In 1730, nineteen-year-old Marie Durand was arrested and taken from her home in a village in Southern France for the crime of having a brother who was a Protestant preacher. Imprisoned in the Tower of Constance, Marie would spend the next thirty-eight years there. Simonetta Carr introduces us to the inspiring life of a woman who could have recanted her Protestant faith and gained release, but held fast to the truth and encouraged others to do so as well. Beautiful illustrations, a simply told story, and interesting facts acquaint young readers with the challenges facing Protestants in eighteenth-century France and show them that even a life spent in prison can be lived in service to Christ and others.

Below you will find a couple of paragraphs from Meade’s wonderful review of the book. Looks to be another title you will want to add to your family library, or give as a gift for your child or grandchild. Find Meade’s full review at the “Ref21” link above.

As Christian parents, however, we value quiet, everyday faithfulness. We hope our children will remain faithful, especially in relation to Christian beliefs and practice, all their lives. Most of our children will never do anything as earth shaking as inventing the light bulb or developing a system to enable blind people to read. But all of our children will be called upon to believe in Christ and to live out that belief, clinging to it even in the face of gale force cultural winds that seek to loosen their grip.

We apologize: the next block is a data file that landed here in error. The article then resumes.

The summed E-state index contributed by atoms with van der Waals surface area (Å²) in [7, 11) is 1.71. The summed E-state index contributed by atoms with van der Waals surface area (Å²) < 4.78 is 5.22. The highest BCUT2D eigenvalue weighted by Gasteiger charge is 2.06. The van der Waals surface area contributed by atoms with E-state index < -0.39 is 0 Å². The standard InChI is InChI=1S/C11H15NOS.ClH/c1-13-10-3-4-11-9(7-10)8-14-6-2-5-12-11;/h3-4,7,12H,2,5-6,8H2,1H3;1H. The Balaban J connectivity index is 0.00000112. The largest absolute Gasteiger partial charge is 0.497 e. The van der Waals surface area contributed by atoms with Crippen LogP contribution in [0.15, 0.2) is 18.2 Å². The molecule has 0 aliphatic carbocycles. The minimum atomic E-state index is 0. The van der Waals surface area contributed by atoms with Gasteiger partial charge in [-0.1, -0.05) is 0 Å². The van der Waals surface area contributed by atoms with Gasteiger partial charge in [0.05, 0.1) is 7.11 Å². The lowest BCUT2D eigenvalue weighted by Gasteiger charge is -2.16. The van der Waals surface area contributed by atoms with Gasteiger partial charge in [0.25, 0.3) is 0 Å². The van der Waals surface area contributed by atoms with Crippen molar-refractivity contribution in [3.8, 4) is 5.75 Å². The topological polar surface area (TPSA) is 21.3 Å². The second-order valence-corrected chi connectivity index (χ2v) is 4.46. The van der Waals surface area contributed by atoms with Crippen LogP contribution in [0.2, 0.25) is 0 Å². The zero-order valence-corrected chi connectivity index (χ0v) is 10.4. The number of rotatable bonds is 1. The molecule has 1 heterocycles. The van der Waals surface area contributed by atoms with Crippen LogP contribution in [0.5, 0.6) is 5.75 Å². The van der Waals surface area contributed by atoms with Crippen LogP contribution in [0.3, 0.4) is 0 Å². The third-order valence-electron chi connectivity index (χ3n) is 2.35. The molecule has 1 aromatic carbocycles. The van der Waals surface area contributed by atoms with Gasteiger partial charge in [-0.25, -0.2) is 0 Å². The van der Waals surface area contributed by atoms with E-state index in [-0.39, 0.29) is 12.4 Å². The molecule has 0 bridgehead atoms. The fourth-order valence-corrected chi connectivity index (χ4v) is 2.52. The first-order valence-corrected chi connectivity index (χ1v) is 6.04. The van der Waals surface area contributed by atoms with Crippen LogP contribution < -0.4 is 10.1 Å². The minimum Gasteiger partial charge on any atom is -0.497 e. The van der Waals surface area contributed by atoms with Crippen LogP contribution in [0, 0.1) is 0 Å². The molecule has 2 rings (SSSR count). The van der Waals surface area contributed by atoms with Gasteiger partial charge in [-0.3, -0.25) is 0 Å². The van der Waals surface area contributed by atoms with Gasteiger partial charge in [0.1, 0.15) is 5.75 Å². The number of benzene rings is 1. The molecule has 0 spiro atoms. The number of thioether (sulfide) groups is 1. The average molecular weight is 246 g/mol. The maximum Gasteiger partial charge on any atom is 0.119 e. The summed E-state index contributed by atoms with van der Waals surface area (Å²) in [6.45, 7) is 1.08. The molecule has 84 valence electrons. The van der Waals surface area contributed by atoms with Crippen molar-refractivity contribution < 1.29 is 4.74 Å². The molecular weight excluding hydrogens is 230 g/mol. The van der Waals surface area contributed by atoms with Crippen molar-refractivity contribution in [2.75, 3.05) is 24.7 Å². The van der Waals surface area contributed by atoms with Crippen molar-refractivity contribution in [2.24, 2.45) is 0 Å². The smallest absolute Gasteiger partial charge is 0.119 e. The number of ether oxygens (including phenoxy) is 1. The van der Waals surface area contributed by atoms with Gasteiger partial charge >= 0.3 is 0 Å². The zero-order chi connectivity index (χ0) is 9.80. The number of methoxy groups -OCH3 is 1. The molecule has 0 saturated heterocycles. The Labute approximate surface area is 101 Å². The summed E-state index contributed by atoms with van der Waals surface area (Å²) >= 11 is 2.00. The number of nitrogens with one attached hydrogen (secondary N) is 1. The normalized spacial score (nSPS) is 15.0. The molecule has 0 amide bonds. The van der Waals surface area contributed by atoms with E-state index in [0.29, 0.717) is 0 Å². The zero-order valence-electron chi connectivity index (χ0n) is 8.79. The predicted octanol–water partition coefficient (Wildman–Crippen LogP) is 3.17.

In Marie Durand, Simonetta Carr has given us a biography of a woman whose greatest achievement was just that–quiet, everyday faithfulness. Marie was a young Protestant Christian in southern France at a time when Protestantism was illegal. As a child and as a teen, she witnessed firsthand–and suffered herself–the persecution that has often come to Christians who want simply to remain faithful to what Scripture calls them to believe and do. Marie had just barely grown to adulthood when, as a teen bride of three months, she was arrested and imprisoned with several other women in a tower. Marie spent the next thirty-eight years of her life in that tower. Participation in the Catholic mass would have been the key to her freedom if she had chosen to use it, but she did not. Who knows? Perhaps, had Marie remained free, she might have achieved some great accomplishment that would have put her front and center on the Amazon page for children’s biographies, but all she ever did was to scratch “Resist” into the wall of the room she lived in for thirty-eight years. (Actually, we’re not even sure she was the one who did that).

– See more at: